Capt. Alan Freeman of the Mount Airy Police Department is accustomed to investigating various Internet and other cyber scams — not having his name attached to one.
Yet that’s what has occurred with a recent campaign deemed to be fraudulent.
It involves the use of Freeman’s email address at the police station (firstname.lastname@example.org) in an effort to scam individuals out of money.
Multiple local residents have received that message, but Freeman does not know how many for sure.
A copy of it makes it appear the email was sent by Freeman. The message contains an invoice number and informs the recipient that an ACH payment has been made, apparently in the receiver’s name. ACH is a banking term that stands for Automated Clearing House, which is a network used for electronic payments and money transfers.
The email’s wording indicates that the person should wait one to two business days for the bank to process the matter and also refers the recipient to a website for more payment details. Freeman said he found that the hyperlinked website referred to in the invoice has been taken down, probably due to being linked to fraudulent activity.
He said a case of email “spoofing” is involved, the forgery of an email header so that a message appears to have originated from someone or somewhere other than the actual source. Email spoofing is a tactic used in “phishing” and spam campaigns because people are more likely to open an email when they think it has been sent by a legitimate source, “in this case me,” Freeman added.
The police captain says when people are told that they have been issued such a payment, it is actually a scheme to access their bank accounts or other information and ultimately steal money from those individuals. Sometimes such schemes require the victim to pay a fee up front in order to receive a supposed payment.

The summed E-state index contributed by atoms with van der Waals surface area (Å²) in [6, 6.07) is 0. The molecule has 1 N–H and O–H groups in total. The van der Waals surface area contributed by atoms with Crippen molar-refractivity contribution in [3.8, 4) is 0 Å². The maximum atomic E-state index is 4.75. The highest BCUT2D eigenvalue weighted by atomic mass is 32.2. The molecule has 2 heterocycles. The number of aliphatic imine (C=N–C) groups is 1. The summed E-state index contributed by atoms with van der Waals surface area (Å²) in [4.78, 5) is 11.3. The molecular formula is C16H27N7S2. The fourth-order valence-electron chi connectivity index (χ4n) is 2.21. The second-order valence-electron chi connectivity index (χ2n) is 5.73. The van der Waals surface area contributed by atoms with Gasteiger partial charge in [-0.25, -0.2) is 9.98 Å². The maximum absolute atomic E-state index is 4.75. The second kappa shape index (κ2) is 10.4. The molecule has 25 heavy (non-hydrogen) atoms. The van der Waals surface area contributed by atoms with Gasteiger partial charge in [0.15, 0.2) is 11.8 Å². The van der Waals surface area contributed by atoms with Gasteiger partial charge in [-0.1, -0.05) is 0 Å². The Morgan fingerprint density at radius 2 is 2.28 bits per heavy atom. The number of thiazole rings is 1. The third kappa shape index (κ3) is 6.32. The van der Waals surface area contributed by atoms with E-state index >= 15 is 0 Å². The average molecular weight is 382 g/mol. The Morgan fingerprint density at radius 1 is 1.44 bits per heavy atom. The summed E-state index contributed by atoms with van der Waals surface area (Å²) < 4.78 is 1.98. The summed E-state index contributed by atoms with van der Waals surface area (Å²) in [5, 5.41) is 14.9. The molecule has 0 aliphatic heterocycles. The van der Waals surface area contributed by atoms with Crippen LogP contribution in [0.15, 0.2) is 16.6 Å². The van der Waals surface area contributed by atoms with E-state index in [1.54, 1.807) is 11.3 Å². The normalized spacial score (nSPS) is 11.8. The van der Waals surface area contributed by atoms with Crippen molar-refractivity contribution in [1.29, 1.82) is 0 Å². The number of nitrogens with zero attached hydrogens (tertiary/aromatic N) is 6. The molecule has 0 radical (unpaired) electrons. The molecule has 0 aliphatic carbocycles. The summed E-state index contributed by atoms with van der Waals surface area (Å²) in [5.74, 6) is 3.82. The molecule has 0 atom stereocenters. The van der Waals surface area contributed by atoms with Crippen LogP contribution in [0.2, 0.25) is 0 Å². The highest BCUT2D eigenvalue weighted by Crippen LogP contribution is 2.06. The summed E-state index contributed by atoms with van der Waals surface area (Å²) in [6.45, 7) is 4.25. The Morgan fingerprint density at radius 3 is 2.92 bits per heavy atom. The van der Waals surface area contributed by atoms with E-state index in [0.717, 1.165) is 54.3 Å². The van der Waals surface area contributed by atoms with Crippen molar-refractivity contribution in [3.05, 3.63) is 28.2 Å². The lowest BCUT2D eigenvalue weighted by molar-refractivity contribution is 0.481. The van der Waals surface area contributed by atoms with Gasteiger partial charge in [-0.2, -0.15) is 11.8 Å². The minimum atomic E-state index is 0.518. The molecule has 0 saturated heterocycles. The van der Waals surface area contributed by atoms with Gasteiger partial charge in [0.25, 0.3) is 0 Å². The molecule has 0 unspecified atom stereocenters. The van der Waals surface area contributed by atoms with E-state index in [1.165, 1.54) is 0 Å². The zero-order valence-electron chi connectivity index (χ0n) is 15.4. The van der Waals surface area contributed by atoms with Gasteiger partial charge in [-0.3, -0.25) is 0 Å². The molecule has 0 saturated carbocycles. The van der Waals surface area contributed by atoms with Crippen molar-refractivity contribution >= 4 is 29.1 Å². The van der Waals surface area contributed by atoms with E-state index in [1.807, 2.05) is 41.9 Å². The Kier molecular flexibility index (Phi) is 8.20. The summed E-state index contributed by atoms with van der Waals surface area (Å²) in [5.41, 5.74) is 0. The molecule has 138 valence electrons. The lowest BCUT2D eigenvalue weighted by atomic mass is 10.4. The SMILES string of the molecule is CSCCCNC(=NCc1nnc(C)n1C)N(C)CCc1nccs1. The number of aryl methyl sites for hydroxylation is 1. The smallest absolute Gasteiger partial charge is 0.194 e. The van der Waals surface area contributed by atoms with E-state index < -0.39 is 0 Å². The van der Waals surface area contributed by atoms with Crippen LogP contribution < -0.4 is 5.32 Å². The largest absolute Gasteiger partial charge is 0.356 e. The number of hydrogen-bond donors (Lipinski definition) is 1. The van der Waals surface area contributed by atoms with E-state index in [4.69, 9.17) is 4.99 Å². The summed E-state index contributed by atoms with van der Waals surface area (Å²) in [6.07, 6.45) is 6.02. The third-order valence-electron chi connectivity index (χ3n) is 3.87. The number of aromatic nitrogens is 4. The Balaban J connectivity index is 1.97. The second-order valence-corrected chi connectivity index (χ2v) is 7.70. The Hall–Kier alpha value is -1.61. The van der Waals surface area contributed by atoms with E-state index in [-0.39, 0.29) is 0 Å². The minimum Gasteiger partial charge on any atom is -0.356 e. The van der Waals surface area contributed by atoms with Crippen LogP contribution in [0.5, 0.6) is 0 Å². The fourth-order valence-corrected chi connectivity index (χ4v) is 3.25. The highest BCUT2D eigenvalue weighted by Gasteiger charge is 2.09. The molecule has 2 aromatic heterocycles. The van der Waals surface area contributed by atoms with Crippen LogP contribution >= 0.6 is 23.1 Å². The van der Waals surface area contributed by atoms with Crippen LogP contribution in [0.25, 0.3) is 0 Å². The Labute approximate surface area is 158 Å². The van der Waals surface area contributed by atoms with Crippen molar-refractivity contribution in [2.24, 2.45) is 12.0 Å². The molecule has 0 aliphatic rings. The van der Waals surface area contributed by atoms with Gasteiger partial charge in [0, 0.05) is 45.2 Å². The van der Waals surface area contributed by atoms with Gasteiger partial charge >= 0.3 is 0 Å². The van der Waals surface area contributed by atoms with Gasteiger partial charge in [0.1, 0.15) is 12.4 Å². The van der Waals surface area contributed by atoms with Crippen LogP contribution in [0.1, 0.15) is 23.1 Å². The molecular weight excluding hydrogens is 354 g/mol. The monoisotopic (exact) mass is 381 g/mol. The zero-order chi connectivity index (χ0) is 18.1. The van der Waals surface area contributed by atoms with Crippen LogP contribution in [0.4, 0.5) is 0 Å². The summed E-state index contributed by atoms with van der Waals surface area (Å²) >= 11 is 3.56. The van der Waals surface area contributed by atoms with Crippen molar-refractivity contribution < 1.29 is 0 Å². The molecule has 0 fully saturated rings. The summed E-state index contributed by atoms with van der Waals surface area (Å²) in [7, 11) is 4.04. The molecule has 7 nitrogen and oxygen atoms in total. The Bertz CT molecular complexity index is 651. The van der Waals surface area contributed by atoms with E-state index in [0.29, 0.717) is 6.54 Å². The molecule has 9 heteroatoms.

“It looks like they’re saying, ‘we’ve got an invoice for you and you have to pay a certain amount of money,’” Freeman said of the recent email.
One local resident who received it went to their bank. “And they called me up,” he said of the bank.
Revenge possible motive
Capt. Freeman isn’t exactly sure why the scammers chose to use his email address, but has a pretty good idea. He has spearheaded investigations of various scams targeting local residents on behalf of the police department, and readily admits being pretty adamant in doing so over the years.
“I figure that during my career I have made some scammers upset with me when I called them and told them what I thought of them,” he explained regarding fraudulent emails, many of which come from overseas and are extremely difficult to trace.
“I’ve been cussed left and right and apparently made some of them mad,” Freeman said of the apparent revenge motive.
As he continues to probe the latest email scheme, the city police official has some simple advice for any local residents who receive the email in question:
“Delete it is what you need to do,” he said.
Tom Joyce may be reached at 336-415-4693 or on Twitter @Me_Reporter.